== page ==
Death is not a cold, lonely end to life
For Ukrainians, both in Ukraine and worldwide, death is not viewed simply as the cold, lonely end to a life. Indeed, life itself is composed of three parts: the living, those ‘departed,’ and those not yet born. The Ukrainian poet Taras Shevchenko dedicated one of his works, “To the dead, the living, and the unborn countrymen of mine, living in and outside of Ukraine, my friendly epistle” (1845).
The Christmas Eve table includes a place setting for the souls of the ancestors. To remove any food on the plate before Christmas morning is considered a sin. When family members sit down to eat the non-dairy, twelve-course meal, each pauses to blow upon and brush their chair if a visiting soul is occupying it.
In the winter of my sophomore year in college, I experienced first Ukrainian Christmas Eve with my father’s friends, Bohdan and Nusia Rozdilsky, and their family in Saskatoon.
Rich geometric patterns of orange, ruby, black, and gold sewed into Ukrainian linen peak through platters of jellied fish, fruit and potato varenyky, and blood-red borscht. In the center of the table, the kolach bread, braided in three strands – the Father, the Son, and the Holy Spirit – is swathed in candlelight. One place setting, its knives, and forks, plates, and glasses laid with care, remains empty to remember those souls that have gone before.
The child at the table desperately searches the corner of the room for the hidden sheaf of wheat she has learned hidden each Christmas Eve to bring health, abundance, and good luck to those seated at the table in the coming year. The child loves the movement of light casting shadows in and out of the crystal wine glasses and silver candlesticks. Some think the child’s eyes are green, and others gray, steal a glance at the candle in the window. The steady flame burned all evening to remind the family of Ukrainian soldiers who fought in wars past.
In the near silence, the head of the family recites holy prayers in Ukrainian. The man’s strapping, translucent voice collapses into the incandescent play of the candlelight and consoles the remotest part of this child’s heart, nearly rocking the child into a peaceful sleep.
Long ago, there was another child, one who also loved the twinkling lights of the sacrosanct night. Before this child was a man of thirty, he would learn to fear light in the darkness. He would not remember light as salvation like his daughter but as a remorseless terror when the sweeping columns of search beacons moved across his frozen body in the camps, his heartbeat as if it might explode. The moon that his daughter loves so much frightened him years after he was no longer a prisoner, its rays disrupting his fragile sleep even when his wife’s cool hands reached out to comfort him in the night.
I was the child at this sacred table, enchanted by the light, the sounds, and the tastes of my first Ukrainian Christmas Eve.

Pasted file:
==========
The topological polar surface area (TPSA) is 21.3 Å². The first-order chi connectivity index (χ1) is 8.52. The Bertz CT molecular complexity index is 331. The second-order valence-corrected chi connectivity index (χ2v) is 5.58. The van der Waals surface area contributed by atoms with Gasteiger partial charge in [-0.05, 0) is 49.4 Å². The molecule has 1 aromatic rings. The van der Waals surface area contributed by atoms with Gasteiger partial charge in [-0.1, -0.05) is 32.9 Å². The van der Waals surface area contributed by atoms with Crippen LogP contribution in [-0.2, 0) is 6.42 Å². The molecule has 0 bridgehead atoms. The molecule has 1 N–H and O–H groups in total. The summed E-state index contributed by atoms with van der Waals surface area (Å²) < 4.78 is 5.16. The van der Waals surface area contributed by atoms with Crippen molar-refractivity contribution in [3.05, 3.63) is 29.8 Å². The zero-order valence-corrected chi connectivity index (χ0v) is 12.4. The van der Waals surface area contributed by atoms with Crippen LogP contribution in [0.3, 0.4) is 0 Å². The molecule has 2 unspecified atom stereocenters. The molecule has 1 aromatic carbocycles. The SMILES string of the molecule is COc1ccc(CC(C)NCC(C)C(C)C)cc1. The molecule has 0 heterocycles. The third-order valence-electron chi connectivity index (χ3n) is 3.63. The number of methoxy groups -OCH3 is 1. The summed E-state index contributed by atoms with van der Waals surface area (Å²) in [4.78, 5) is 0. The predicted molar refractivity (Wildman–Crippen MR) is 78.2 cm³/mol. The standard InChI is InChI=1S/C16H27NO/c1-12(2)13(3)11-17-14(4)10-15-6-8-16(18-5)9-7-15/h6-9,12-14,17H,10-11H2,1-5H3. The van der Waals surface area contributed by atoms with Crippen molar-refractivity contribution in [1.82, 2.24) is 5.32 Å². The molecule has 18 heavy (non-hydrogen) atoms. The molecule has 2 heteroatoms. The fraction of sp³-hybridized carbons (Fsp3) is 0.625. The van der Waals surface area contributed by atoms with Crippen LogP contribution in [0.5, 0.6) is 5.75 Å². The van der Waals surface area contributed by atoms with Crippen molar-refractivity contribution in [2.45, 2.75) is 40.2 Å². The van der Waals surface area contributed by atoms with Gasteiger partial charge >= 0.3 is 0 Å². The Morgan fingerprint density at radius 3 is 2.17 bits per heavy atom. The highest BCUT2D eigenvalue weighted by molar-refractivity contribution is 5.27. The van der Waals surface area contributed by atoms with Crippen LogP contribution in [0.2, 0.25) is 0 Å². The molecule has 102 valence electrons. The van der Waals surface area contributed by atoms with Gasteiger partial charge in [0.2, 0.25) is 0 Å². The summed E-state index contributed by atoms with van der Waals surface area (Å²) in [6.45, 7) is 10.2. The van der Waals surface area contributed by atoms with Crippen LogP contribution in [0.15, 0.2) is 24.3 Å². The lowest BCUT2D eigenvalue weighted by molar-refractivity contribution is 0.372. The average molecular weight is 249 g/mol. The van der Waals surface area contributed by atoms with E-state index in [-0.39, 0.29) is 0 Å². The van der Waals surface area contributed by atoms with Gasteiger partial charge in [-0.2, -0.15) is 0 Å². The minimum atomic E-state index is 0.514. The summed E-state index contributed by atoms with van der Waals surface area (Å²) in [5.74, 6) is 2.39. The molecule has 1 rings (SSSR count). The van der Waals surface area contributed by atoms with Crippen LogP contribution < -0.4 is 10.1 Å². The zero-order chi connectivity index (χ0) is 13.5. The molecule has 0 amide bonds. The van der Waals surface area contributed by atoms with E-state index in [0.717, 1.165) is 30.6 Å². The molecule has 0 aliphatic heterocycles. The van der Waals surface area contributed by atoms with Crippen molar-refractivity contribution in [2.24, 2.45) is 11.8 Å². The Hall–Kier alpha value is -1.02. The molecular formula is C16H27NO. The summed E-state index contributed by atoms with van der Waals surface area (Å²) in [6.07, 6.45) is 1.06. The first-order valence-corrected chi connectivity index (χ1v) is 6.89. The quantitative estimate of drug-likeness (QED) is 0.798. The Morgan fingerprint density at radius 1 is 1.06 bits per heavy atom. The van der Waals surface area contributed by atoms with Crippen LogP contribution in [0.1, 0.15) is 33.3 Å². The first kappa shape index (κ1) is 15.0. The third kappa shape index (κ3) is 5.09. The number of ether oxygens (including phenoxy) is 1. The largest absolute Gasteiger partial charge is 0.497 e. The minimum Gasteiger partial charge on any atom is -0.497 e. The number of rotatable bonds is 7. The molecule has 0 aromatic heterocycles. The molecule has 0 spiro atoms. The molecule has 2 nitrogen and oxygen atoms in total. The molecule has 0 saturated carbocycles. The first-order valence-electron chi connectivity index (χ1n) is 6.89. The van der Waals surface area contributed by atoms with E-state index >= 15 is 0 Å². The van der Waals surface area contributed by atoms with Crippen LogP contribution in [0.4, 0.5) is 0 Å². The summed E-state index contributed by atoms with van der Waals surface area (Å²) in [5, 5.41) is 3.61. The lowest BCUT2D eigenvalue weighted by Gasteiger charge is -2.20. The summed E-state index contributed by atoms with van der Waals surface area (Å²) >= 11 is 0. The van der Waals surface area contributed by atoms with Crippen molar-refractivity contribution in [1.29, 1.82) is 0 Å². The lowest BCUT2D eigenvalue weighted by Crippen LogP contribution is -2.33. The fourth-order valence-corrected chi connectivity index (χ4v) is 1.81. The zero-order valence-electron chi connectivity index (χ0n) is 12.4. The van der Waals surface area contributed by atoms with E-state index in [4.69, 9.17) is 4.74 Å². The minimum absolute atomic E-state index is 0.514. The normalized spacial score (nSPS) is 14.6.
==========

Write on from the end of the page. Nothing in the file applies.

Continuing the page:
Nearly fifteen years later, I flew to Saskatoon for Bohdan’s funeral.
The funeral was held in an ornate Ukrainian church. Behind the altar, a gold screen embedded with saints’ visages glowed in the dim light as the dense smell of incense dissipated. The priest, chanting prayers in Ukrainian, walked around the open casket wreathed in candles, the heat warming the cold face of the man I once called uncle.
Later, by the gravesite, a group of men, graying and fragile, moved towards the closed casket. On their breasts, rows of gold and bronze medals chimed, the ribbons, blue, red, and green, bright against the anemic Canadian winter sky. These men were survivors of the war, members of the Ukrainian National Army, like my father and Bohdan. Their voices, reedy at first, deepening with each octave, told a story about how a man, knowing that he can never be buried in the Ukrainian steppe, prays that his soul will return home one day.
Like the man in the Ukrainian lament, my father never returned to his homeland, nor did he live to see the Berlin Wall crumble, and the Soviet Union disintegrate into fragile republics. This is the tragedy of history: when history we should have witnessed happens without us, both the dead and the living are so far away from it. Maybe Bohdan found my father in the mists of time, and they are wandering the streets of Kyiv with chants of the Orange and Maidan Revolutions on their lips.
The song called, Look There, Brother Mine is actually a poem set to music and is traditionally sung at the end of Ukrainian exiles’ funerals to symbolize sorrow for the homeland.
Look there, brother mine,
Look dear friend of mine,
The cranes are winging south, migrating.
In a long grey line.
Cru! Cru! Cru! They cry,
Far from home, I’ll die,
Crossing o’er the sea’s wide waters,
Weary wings I’ll ply,
Weary wings I’ll ply,
Dazzling to the eyes,
Endless in the skies,
Fading, fading in grey clouds
The cranes’ trail dies.
Maybe their deaths will only be a long sleep.
Maybe these old friends are finally home.